“It’s precarious, complicated,” offered another.

There has been more time and space allocated to this issue in the media than FW de Klerk’s death and his funeral arrangements, hung local councils, and coalition talks. Never mind the country’s dire electricity crisis, abysmal unemployment rate, water cuts, and critical crime levels. Social media has been lit with those fiercely in favour and those vehemently against Mswane attending the pageant.

It appears from thousands of social-media posts that many more are in favour of her fulfilling her dreams and wish her well than not.

The drama started with a statement issued on Sunday, 15 November, by the department of sports, art, and culture announcing that it would no longer support the pageant because of Miss SA organiser’s “intransigence and disregard” of advice against sending Miss SA to Israel, which it said would have a negative impact on her reputation and future.

The ministry, headed by Nathi Mthethwa, has come under fire for its lack of compassion for struggling artists during COVID-19 and the minister’s general ineffectiveness together with his department’s mismanagement of funds.

The African National Congress (ANC) made its views clear by backing and welcoming the government’s decision to withdraw support for Mswane.

The Democratic Alliance’s deputy shadow minister of sports, art, and culture, Veronica van Dyk, told the SA Jewish Report, “Miss SA is a private company, and as such must deal with the government as it sees fit. We don’t intend to be drawn into a fight between the two. A beauty pageant should never be politicised, and this is exactly what the ANC is trying to achieve. We should be weary not to fall into their trap.”

Department of international relations and cooperation (Dirco) spokesperson, Clayson Monyela, said this week that in spite of all of the anti-Israel rhetoric, South Africa had “no intention of suspending any diplomatic relationships with Israel”.

He told The Citizen, and later repeated to the SA Jewish Report that Mthethwa’s announcement reflected the government’s stance on the matter falling under his portfolio, “but didn’t indicate any intentions of cutting ties with Israel”.

“We have diplomatic relations with both Israel and Palestine. What has happened with Miss South Africa cannot be anywhere close to cutting diplomatic ties. We can’t do that because if we do that, it means we can’t engage with Israel so are excluding ourselves from being part of the solution to the conflict, because if you cut ties with a country, it doesn’t have to engage with you,” said Monyela.

However Miss SA’s future hangs in the balance, as negotiations behind the scenes continue ad nauseam.

Zev Krengel, the national vice-president of the South African Jewish Board of Deputies, lambasted the anti-Israel lobby for its bullying and intimidatory tactics, and said Miss SA was being used as a political scapegoat.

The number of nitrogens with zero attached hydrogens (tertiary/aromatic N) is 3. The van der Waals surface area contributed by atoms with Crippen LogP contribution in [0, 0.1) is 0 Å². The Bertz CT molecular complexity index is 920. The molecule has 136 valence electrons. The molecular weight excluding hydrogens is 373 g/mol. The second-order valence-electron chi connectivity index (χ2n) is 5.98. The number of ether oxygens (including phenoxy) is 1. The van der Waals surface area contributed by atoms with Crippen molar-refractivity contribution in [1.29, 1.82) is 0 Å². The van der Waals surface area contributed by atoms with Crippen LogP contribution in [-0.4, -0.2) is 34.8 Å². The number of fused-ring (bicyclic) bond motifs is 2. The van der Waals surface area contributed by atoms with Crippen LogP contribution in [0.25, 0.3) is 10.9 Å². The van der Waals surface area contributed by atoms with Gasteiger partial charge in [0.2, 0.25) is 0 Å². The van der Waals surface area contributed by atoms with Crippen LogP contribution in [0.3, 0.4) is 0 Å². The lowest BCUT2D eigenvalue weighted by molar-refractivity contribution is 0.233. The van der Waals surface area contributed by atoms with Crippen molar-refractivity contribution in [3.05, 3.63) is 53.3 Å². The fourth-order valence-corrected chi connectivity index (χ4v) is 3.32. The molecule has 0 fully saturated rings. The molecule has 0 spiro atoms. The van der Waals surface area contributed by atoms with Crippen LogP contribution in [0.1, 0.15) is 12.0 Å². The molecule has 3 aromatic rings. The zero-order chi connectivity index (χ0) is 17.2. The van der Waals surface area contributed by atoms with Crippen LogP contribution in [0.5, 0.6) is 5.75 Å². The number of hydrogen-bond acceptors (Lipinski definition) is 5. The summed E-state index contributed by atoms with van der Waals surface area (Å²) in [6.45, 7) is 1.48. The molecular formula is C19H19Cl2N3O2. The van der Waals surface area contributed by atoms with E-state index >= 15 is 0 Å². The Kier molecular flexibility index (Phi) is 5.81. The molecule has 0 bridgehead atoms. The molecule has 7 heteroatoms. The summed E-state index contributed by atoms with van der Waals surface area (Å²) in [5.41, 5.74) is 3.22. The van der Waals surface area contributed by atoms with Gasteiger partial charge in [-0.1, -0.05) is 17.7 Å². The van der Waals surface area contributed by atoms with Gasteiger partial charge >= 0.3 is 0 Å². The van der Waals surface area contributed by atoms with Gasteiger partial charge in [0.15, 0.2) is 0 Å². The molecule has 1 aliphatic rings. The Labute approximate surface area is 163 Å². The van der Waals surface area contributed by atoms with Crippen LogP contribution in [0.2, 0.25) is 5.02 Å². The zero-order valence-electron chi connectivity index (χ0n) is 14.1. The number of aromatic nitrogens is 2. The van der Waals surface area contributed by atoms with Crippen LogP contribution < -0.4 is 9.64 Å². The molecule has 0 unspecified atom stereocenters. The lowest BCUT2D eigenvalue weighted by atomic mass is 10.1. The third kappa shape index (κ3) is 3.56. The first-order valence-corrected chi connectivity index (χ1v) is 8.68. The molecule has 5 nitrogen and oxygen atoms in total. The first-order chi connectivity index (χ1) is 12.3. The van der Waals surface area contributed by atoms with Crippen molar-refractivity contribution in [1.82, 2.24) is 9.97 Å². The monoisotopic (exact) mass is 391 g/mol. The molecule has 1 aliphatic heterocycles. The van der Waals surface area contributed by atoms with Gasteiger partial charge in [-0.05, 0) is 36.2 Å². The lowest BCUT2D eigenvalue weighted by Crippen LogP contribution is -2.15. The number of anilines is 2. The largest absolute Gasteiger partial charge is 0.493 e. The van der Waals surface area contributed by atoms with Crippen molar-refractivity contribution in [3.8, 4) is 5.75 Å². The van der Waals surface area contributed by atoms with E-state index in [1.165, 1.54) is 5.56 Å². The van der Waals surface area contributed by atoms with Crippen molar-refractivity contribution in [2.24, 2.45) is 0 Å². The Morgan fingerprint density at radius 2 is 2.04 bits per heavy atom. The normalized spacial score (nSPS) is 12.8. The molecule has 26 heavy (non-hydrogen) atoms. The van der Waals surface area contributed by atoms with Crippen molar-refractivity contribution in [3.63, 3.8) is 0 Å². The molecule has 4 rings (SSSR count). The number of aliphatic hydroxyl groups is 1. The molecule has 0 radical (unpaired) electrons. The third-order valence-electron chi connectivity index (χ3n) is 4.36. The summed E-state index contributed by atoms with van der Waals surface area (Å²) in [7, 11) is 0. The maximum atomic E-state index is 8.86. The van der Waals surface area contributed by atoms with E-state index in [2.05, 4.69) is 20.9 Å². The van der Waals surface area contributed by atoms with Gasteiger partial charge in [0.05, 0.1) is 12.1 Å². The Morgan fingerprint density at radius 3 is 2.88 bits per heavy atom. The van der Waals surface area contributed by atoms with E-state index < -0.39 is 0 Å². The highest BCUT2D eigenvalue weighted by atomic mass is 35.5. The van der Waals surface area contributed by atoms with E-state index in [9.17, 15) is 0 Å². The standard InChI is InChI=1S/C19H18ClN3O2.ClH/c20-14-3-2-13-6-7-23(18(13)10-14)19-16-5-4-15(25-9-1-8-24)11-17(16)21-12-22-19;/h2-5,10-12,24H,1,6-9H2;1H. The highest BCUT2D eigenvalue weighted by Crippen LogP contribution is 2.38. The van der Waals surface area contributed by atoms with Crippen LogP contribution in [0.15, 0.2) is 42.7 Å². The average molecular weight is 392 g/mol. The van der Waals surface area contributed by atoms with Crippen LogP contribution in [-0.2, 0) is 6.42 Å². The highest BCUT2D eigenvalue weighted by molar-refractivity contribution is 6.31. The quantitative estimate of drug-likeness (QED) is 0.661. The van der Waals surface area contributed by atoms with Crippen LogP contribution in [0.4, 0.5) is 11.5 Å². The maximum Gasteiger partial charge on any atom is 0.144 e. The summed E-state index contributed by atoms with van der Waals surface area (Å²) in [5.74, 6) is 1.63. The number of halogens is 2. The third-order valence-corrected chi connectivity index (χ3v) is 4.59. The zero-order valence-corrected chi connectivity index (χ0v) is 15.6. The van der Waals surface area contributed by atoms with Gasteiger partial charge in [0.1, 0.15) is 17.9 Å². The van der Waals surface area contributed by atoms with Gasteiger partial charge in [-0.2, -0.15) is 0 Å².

“Miss SA is a young woman, she is an easy target,” he said.

South Africa, he said, participated in various team sports, namely baseball, tennis, and soccer, against Israel, and where was the outrage?

Speculation has it that the signing of the Abraham Accords could eventually lead to Israel co-hosting the 2030 FIFA World Cup with its Arab neighbours.

“Do you see South Africa pulling Bafana Bafana out? No, this is pure bullying of a young woman, it’s outrageous,” he said.

He said he was bitterly disappointed in the government for withdrawing its support of Miss SA saying it was “on the wrong side of history, and while the rest of the world opens up and benefits from relations with Israel, including several Arab nations, South Africa is determined to remain on the sidelines of progress”.

People from all over have weighed in on the controversy.

The former Israeli ambassador to South Africa, Arthur Lenk, tweeted, “Wait, wait! Governments offer no support for this non-governmental contest. And the SA government made no decision whatsoever. A single ministry stated a viewpoint. Where is the story here other than the hateful noise the anti-Israel lobby is peddling?”

Author Khaya Dlanga took to Instagram saying that the government had “crossed the line” by withdrawing its support for Mswane, and had thrown her under the bus.

“They have put a young woman in an impossible position,” he said. “This government hasn’t imposed sanctions against Israel or travel restrictions. Instead, it’s grandstanding on the shoulders of a young girl. Why throw her under the bus when it hasn’t made meaningful commitments? Let her go.”

The South African Zionist Federation (SAZF) said it was “appalled” that the government was “self-sabotaging” the country’s hopes and chances of participating and shining in Miss Universe just because it happened to take place in Israel.

“Our country is simply signalling its isolationism and irrelevance on the world stage,” it said.

The government had been silent on serious human-rights abuses occurring in many other countries where South Africa participates in sports and contests but “self-righteously reserves its opprobrium for the world’s only Jewish state”, the SAZF said.

“If our country were interested in bringing peace to the Middle East or carrying any moral weight in playing a mediatory role between Israel and the Palestinians, we have now ensured that our one-sidedness and unilateralism will prevent us from doing so,” the organisation said.

Meanwhile, the Miss South Africa Organisation broke its social-media silence this week with an Instagram post about Miss SA 2020, Shudufhadzo Musida’s, participation at Miss World in Puerto Rico on 16 December.

While Miss SA seemingly had the world at her feet just weeks ago, it remains to be seen if she will participate in Miss Universe.